Still haven’t read…

Snow Crash, Spook Country, A Fire upon the Deep, Ulysses, Programmer avec Scheme, Logic Programming and Databases, Norwegian Wood, The Contortionists Handbook, Usagi Yojimbo

Best conference attended

The second Clojure Conj

People met, read, worked with, followed, and/or corresponded with whom motivated and/or influenced me greatly and always made me think

My wife, my kids, Christopher Houser, Christophe Grand, Rich Hickey, David Nolen, Stuart Halloway, David Liebke, Russ Olsen, Peter Seibel, Sam Aaron, Bob Nystrom, Brenton Ashworth, Anthony Simpson, Daniel Spiewak, Zachary Kim, Steve Yegge, Outlaw Vern, Meikel Brandmeyer, Chas Emerick, Jeremy Ashkenas, Oleg Kiselyov, Mark Tarver, Carin Meyer, Ambrose Bonnaire-Sergeant, Phil Bagwell, Clinton Nixon, Stuart Sierra, MenTaLguY, and Reginald Braithwaite.

Favorite code read


Everything on Wouter van Oortmerssen’s website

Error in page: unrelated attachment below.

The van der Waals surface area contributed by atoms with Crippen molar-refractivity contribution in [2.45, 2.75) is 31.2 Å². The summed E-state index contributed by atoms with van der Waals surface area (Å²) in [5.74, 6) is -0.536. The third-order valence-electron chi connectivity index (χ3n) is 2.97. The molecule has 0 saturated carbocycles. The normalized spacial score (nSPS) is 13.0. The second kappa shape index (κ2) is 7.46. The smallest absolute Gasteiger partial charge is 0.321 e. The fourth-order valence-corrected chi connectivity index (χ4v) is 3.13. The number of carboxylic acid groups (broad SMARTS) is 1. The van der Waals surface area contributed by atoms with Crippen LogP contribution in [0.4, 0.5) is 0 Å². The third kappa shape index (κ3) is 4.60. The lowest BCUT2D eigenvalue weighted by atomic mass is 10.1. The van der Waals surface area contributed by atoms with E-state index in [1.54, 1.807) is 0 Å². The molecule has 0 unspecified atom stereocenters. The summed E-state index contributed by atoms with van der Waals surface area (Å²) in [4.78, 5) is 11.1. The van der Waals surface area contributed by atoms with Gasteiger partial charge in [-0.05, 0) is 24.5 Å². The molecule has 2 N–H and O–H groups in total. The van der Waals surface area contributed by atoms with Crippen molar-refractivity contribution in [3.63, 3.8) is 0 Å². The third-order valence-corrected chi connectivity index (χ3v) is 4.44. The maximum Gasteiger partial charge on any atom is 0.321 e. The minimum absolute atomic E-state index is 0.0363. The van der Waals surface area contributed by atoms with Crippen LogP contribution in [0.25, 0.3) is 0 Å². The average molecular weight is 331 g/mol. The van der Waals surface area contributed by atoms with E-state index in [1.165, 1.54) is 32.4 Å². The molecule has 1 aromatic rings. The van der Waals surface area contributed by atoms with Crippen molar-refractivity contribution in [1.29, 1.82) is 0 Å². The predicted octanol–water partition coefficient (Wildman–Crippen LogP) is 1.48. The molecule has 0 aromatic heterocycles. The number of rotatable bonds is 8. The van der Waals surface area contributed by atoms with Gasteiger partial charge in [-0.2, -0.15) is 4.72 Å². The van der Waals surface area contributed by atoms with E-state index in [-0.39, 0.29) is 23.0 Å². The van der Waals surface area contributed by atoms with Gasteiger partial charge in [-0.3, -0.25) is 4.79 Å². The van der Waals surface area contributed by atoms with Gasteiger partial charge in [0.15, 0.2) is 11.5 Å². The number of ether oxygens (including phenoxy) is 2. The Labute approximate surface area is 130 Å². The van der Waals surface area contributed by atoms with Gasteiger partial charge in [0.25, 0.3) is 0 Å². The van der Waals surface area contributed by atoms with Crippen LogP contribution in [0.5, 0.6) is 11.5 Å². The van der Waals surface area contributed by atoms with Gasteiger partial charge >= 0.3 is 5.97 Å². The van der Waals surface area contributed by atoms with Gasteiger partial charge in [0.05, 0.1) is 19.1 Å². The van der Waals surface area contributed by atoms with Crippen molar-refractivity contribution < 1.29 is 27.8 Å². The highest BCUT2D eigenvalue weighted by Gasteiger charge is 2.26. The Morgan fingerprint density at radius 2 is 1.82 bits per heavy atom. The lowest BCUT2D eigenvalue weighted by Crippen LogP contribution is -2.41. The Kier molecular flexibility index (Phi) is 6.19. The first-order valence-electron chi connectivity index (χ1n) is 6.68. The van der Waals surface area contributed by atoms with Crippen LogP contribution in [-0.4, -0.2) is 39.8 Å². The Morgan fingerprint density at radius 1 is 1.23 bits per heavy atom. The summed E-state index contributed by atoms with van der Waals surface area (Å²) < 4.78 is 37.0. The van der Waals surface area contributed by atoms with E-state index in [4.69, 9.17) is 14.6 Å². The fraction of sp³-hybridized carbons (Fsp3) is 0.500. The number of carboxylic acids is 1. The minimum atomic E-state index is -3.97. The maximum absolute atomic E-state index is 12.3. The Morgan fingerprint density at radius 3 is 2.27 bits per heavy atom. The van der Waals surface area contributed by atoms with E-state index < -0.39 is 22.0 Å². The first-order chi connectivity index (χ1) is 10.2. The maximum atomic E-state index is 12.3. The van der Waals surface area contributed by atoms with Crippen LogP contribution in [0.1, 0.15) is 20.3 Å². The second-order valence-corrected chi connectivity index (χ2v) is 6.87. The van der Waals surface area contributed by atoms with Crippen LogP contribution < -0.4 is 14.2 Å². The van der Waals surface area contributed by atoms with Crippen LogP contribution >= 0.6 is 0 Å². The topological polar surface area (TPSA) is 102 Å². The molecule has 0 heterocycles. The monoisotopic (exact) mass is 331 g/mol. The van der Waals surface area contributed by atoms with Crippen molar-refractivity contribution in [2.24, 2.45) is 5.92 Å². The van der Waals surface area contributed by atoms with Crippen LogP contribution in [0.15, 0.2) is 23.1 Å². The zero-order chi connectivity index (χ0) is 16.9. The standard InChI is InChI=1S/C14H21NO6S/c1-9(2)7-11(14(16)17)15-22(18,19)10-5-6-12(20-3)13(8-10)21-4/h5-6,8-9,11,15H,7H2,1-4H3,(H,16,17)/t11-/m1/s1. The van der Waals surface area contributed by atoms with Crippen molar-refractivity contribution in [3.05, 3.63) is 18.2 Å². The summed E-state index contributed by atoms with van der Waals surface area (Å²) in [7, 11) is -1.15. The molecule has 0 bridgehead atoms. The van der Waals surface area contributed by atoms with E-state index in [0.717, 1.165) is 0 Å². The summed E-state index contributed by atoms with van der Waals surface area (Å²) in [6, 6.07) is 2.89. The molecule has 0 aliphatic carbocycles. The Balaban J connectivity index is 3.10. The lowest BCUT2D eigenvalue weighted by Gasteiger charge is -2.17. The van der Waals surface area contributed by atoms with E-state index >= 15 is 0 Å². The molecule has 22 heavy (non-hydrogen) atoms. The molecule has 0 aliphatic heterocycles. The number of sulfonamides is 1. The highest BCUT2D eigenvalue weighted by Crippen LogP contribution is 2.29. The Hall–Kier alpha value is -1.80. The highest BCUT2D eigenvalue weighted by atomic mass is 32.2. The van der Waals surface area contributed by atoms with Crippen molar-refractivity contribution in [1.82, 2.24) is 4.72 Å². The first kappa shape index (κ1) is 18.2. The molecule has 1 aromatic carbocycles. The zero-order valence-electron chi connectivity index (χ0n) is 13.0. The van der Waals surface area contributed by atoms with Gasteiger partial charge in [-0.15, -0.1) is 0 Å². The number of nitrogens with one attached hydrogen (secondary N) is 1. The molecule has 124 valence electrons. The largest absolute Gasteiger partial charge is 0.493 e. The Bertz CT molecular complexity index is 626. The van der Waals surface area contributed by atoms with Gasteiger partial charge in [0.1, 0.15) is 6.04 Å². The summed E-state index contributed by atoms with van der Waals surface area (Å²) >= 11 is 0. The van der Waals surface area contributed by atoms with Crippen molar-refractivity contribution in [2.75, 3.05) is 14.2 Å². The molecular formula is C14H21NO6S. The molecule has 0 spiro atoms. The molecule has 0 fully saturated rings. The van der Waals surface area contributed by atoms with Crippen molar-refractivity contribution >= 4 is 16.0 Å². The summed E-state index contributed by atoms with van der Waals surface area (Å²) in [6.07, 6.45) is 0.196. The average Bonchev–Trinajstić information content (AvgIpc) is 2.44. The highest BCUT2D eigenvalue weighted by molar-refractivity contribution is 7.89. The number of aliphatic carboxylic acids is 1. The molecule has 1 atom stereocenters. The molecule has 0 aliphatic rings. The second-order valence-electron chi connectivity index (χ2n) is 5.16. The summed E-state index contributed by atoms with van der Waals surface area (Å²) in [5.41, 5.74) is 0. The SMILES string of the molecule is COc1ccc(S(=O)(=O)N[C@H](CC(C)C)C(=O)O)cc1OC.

A Tiny C compiler in Forth



Christophe’s Game of Life

Life changing technology

Kindle DX

org-modeI’m really starting to come around.

Plans for 2012

  • More Ruby
  • Read more fiction
  • (at least) one big software project
  • More concatenative
  • Make my way through the core.logic README
  • Pescetarianism (redux)
  • Website redux
  • Super-secret project
  • Super-duper-secret project

See you next year.


18 Comments, Comment or Ping

  1. Very nice roundup! Lots of your 2011 stuff I’ll have to add to my 2012 list. +1 for “More concatenative” language study in 2012.

  2. Thanks for all the work on your blog this year. I really appreciate it. I don’t get a lot of time outside of work but I like to spend some of my free time here (and following @fogus on Twitter).